The occurrence of seizures after ischemic stroke does not influence long-term mortality; a 26-year follow-up study

Journal of Neurology, May 2018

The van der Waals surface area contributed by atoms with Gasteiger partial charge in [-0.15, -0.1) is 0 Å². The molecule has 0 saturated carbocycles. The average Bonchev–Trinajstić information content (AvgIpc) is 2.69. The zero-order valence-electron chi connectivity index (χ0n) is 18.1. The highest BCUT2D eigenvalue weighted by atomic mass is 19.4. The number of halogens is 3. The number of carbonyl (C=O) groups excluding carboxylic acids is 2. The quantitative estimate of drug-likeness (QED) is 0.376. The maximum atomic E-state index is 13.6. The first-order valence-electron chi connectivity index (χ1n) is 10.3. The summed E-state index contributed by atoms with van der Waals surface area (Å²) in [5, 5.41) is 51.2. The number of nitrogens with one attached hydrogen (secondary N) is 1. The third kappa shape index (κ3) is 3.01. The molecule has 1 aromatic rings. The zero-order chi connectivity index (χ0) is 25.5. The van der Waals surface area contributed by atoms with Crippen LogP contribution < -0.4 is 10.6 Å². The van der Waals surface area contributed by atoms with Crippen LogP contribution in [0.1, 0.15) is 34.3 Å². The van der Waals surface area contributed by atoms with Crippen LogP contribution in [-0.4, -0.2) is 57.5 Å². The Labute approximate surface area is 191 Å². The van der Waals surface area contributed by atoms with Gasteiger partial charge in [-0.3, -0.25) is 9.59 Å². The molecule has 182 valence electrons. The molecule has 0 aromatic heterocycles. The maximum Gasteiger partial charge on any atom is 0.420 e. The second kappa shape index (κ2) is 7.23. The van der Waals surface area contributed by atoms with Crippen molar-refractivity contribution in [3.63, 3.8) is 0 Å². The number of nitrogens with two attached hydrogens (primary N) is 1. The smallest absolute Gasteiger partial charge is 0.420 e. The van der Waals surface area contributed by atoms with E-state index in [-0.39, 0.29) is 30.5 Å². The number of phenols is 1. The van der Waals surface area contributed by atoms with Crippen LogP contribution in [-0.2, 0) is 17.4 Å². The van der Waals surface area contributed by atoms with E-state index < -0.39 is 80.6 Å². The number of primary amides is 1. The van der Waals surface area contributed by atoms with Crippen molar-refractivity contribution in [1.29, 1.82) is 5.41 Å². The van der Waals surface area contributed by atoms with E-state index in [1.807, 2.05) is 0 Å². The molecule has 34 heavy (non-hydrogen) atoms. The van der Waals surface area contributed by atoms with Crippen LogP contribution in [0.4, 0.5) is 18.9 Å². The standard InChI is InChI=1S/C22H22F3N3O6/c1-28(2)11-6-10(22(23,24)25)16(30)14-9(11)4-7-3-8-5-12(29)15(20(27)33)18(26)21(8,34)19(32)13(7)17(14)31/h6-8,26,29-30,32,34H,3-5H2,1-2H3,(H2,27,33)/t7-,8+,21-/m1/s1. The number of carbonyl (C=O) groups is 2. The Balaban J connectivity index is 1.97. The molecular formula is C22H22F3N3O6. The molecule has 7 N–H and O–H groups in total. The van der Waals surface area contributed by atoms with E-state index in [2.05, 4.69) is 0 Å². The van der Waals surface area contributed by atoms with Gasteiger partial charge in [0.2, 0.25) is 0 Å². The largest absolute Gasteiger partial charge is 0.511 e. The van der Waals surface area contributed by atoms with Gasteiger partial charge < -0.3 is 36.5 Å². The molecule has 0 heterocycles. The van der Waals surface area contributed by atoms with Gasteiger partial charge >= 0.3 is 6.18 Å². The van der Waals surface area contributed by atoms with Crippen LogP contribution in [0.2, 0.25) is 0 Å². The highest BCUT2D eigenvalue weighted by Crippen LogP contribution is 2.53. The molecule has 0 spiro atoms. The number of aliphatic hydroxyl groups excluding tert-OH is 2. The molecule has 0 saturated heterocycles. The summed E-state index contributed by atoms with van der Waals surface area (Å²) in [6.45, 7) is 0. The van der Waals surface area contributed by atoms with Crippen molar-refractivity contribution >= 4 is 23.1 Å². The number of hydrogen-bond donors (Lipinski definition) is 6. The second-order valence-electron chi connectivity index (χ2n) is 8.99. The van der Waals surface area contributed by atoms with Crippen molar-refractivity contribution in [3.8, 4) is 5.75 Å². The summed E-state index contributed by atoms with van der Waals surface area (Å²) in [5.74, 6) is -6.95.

Objective Epileptic seizures are a common complication after stroke. The relation between occurrence of seizures after stroke and long-term mortality remains elusive. We aimed to assess whether seizures in an early or late phase after ischemic stroke are an independent determinant of long-term mortality. Methods We prospectively included and followed 444 ischemic stroke patients with a first-ever supratentorial brain infarct for at least 2 years after their stroke regarding the occurrence of seizures. The final follow-up for mortality is from April 2015 (follow-up duration 24.5–27.8 years, mean 26.0 years, SD 0.9 years). We compared patients with early-onset seizures with all seizure-free patients, whereas the patients with late-onset seizures were compared with the 1-week survivors without any seizures. We used Cox-regression analyses to correct for possible confounding factors. Results Kaplan–Meier analysis showed significantly higher mortality for the patients with early-onset seizures (p = 0.002) but after correction for known risk factors for (long term) mortality early-onset seizures had no independent influence on long-term mortality (HR 1.09; 95% CI 0.64–1.85). In patients with late-onset seizures, no significant influence from late-onset seizures on long-term mortality was found (univariate p = 0.717; multivariate HR 0.81; 95% CI 0.54–1.20). Conclusion Both early-onset and late-onset seizures do not influence long-term mortality after ischemic stroke.